Good Reads, Lifestyle

Good Reads Challenge Book Review: We Lie Here

What’s up “fam”..Welcome back to the blog.

“This time, though, I thought we’d finally agree on something for a change—that she would be just as happy as I was that I’d left.” –Rachel Howzell Hall

Hello friends, and how are you? I hope you’re doing well, getting plenty of rest, staying hydrated, focusing on your mental health, and giving yourself grace.

My reading challenge is looking good, and I’m two books ahead of schedule. (According to Good Reads). But I’m still behind on reviews by one. I’m hoping to crank out a few more this month, along with all the things.  (LOL)  I just finished another ARC audiobook, and I’m waiting for several others to be approved.  (I just got approved for two…whooo hoo!) So I’m excited.  Today my short review is …We Lie Here by Rachel Howzell Hall.

The Review

Title | We Lie Here
Author | Rachel Howzell Hall
Format | Audiobook [Audible]
Publisher | Brilliance Audio
Narrated by | Alaska Jackson
Pages/Hours | 9 hours, 55 minutes
Published  | July 2022
Genre |  Thriller, Mystery, Suspense, Family Drama
GR Rating | 3.87
Purchase | Amazon


TV writer Yara Gibson’s hometown of Palmdale, California, isn’t her first choice for a vacation. But she’s back to host her parents’ twentieth-anniversary party and find the perfect family mementos for the celebration. Everything is going to plan until Yara receives a disturbing text: I have information that will change your life.

My Rating (4.5 ⭐⭐⭐⭐)

This novel is a mystery crime-thriller, which is typical of this author, and I’ve only read one other title in her collection.
The novel centers around the family and the planning of an anniversary dinner. Yara [Ya-Ya for short], our protagonist and the eldest daughter, is planning this event for her parents (mainly her mother).
The impression that I get is that “B” (short for Barb or Barabara) is a headstrong Mom who puts her kids first (sorta).  Ya-Ya has a younger sister, Dominque, who is 19 and has just started college.

Quote from We Lie Here
“Every Summer, they arrived and talked loudly, and never kept private things private, and always spilled those secrets across the woods like cheap wine.”

The book is [mainly] about an award-winning scientist, Evelyn Caldwell, who paved the way with her groundbreaking research in her field. This is where the story begins because Evelyn is on her way to accepting an award, but you also get a sense of how uncomfortable she is at this event and that her husband is missing.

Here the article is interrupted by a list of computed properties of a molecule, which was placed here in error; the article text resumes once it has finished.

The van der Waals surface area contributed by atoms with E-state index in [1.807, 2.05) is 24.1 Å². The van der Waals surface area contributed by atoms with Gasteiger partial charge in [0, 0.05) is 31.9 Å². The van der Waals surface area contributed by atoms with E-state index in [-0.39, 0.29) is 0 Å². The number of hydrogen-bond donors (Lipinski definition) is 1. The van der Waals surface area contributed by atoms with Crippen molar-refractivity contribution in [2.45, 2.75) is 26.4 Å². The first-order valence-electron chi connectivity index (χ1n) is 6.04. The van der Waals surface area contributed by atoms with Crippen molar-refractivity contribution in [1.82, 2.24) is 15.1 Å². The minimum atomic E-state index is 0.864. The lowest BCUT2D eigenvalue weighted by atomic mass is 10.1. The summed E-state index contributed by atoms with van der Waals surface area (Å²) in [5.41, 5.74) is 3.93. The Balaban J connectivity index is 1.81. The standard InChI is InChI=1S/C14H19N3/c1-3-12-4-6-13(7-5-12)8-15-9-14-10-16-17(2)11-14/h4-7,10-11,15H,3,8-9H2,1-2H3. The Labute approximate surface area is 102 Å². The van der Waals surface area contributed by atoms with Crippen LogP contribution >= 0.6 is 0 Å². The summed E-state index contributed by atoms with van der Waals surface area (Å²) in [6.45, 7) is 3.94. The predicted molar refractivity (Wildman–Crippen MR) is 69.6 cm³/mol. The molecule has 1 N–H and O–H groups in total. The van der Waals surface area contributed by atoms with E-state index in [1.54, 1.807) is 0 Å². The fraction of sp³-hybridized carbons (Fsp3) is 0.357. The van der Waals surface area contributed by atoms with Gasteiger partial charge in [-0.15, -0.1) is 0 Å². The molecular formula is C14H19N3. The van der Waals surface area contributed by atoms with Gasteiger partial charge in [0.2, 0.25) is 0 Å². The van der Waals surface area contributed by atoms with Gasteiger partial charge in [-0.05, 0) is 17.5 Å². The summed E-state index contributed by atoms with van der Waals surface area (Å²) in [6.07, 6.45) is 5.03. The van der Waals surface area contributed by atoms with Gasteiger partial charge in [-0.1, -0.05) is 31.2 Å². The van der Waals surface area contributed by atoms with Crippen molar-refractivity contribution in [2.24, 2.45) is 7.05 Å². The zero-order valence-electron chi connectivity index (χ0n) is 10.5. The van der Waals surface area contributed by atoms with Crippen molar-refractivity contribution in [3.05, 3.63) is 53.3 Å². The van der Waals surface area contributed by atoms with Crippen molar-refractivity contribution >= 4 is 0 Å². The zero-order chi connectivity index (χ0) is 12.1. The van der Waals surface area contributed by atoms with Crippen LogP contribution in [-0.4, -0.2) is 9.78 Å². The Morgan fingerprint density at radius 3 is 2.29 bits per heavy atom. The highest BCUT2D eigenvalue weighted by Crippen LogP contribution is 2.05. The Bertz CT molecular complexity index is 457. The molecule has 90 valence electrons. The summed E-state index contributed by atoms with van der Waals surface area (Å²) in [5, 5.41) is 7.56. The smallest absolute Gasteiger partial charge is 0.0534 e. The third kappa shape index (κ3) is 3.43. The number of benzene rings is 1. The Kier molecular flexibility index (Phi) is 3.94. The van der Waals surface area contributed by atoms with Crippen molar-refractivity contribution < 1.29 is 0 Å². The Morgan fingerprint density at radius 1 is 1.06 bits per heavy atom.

Evelyn and her husband, Nathan, are divorced, and it’s pretty clear that he’s with someone else, but everything has a bitter sting from this point. Science fiction, in my opinion, is usually long and daunting because you have to set the environment and create this world to give us backstory and context, which can take some time. This story was no different, as it details Evelyn’s background in her field, her mannerisms with her assistant, and how she treats her colleagues. The book goes back from the past through the present, her childhood, and her relationship with her parents, which played a big part in her adult life.

Quote from We Lie Here
“At sunset, the hills will turn blue before plunging into the darkest black, and the skies will come alive as shooting stars streak across that vast of nothingness.”

Ya-Ya has been plagued over the years with several chronic illnesses, such as allergies, asthma, anxiety, and depression. She also used to sleepwalk. Ya-Ya saw this as the main reason to move away from her parent’s house because she relates this to her many illnesses. The dryness of Palmdale and the fact that her mother constantly smokes (as well as her sister) even though Ya-Ya is asthmatic bothered me because wouldn’t any parent (family member) curb smoking, if only temporarily because their child (or sibling) had these issues. That was my first flag. (As there were many)

This book seems typical of a Howzell novel because there are family secrets and something that happened in the past, which leads to a murder in the present day, which results in more conflict. “We Lie Here” also has a similar ending to “These Toxic Things,” but with a different subplot, and I didn’t mind that.
We Lie Here was an audiobook book for me, and although the narrator’s voice was a little unbelievable in conjunction with the story, it’s something you get used to and wasn’t cringe-worthy.  It’s one of those stories that I thought I had it.  But when I put a piece together, the finished line was moved, and I was back to guessing.  There was something I figured out right off the bat and something that caught me entirely off guard.
This was a nice break from all my supernatural, paranormal wheelhouse of reading, and I love supporting my African American authors.

Good Read Challenge Progress

What Moves the Dead (read)
Leslie F*cking Jones (read)
The Cousins (read)
September House (read)
The Echo Wife (read)
Her Lost Soul (ARC)
The Black Girl Survives This One (ARC)
The Bad Ones (ARC)

For my full Good Reads Challenge list ..check out this post.  For all the other posted reviews, check my page.

Thanks so much for visiting the blog today.  Don’t forget to follow and subscribe, as I really appreciate the support. — Peace

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